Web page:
It is a mistake to think all mistakes have a silver lining

1 May 2024

Social media is awash with motivational quotes extolling the virtues of making mistakes. I probably glanced sideways at some quote or other on Instagram — like, five years ago — because now my search tab is full of the things.

Daily I’m reminded that experience is simply the name we give our mistakes, or remember that life’s greatest lessons are usually learned at the worst times and from the worst mistakes.

Mistakes and missteps are a part of life, but spend too much on social media, and anyone would think errors are roads paved with gold. After all, mistakes have the power to turn you into something better than you were before. That’s comforting.

Except it may not be the case. Janan Ganesh, writing for the Financial Times, says that while people can bounce back from some mistakes, others can have a profoundly negative impact:

A mistake, in the modern telling, is not a mistake but a chance to “grow”, to form “resilience”. It is a mere bridge towards ultimate success. And in most cases, quite so. But a person’s life at 40 isn’t the sum of most decisions. It is skewed by a disproportionately important few: sometimes professional, often romantic. Get these wrong, and the scope for retrieving the situation is, if not zero, then overblown by a culture that struggles to impart bad news.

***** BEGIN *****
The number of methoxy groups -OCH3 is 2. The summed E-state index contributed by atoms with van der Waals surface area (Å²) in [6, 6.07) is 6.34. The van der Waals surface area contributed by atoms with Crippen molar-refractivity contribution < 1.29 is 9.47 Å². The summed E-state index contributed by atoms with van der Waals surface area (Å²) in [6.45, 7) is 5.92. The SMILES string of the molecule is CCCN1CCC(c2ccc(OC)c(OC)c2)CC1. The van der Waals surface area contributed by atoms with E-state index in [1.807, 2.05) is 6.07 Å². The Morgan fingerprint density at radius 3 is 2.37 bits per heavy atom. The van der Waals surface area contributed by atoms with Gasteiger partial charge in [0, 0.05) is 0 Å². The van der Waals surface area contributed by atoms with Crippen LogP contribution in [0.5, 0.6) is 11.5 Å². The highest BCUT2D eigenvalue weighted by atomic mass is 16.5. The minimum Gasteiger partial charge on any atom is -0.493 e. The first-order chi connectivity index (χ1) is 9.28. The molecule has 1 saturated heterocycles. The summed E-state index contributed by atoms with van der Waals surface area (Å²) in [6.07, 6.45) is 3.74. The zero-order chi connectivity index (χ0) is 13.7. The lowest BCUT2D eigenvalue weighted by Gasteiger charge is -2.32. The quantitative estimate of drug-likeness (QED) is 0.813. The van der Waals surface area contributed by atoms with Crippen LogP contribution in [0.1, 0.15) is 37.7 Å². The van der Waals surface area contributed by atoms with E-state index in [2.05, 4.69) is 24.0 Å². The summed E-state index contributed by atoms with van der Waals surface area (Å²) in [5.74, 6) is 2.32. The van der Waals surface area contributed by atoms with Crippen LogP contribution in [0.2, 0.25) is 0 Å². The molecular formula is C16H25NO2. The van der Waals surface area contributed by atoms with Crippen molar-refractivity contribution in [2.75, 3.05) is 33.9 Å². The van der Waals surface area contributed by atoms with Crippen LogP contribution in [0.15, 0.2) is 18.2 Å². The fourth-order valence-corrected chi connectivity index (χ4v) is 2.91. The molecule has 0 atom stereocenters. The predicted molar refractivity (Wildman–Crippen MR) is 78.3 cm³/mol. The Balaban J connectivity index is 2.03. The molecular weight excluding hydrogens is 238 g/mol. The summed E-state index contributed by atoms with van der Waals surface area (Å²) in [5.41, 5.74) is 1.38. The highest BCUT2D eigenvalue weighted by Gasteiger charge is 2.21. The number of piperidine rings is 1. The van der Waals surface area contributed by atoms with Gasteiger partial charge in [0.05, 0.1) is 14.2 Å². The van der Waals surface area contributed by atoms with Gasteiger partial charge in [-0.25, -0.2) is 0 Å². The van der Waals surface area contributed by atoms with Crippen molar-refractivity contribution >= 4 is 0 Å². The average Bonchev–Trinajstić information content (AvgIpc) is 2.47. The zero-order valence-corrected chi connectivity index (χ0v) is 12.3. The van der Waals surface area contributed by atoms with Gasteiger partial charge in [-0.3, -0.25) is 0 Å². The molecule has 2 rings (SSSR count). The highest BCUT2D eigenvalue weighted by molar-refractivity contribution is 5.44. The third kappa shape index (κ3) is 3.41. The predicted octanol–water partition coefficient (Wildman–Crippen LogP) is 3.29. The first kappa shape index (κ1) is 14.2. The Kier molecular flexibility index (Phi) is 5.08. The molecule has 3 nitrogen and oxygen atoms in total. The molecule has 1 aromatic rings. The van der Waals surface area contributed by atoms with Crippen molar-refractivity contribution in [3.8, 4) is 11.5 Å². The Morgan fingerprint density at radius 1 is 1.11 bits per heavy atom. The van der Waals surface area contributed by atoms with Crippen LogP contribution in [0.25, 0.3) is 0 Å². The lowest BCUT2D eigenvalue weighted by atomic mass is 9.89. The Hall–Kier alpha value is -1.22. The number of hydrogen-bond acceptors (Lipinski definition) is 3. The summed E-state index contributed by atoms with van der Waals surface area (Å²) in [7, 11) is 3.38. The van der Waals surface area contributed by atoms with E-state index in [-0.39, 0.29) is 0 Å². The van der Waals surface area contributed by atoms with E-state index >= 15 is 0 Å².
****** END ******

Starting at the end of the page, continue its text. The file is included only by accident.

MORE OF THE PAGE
We err, but we go on. Getting it wrong with the big calls in life doesn’t mean someone will be doomed to an existence of abject misery. There’s always a plan B. It may not be as alluring as plan A, but it might still be pretty good. As for the social media mistake-advocates, they’d serve more good if they instead advised people not to wallow in their errors.


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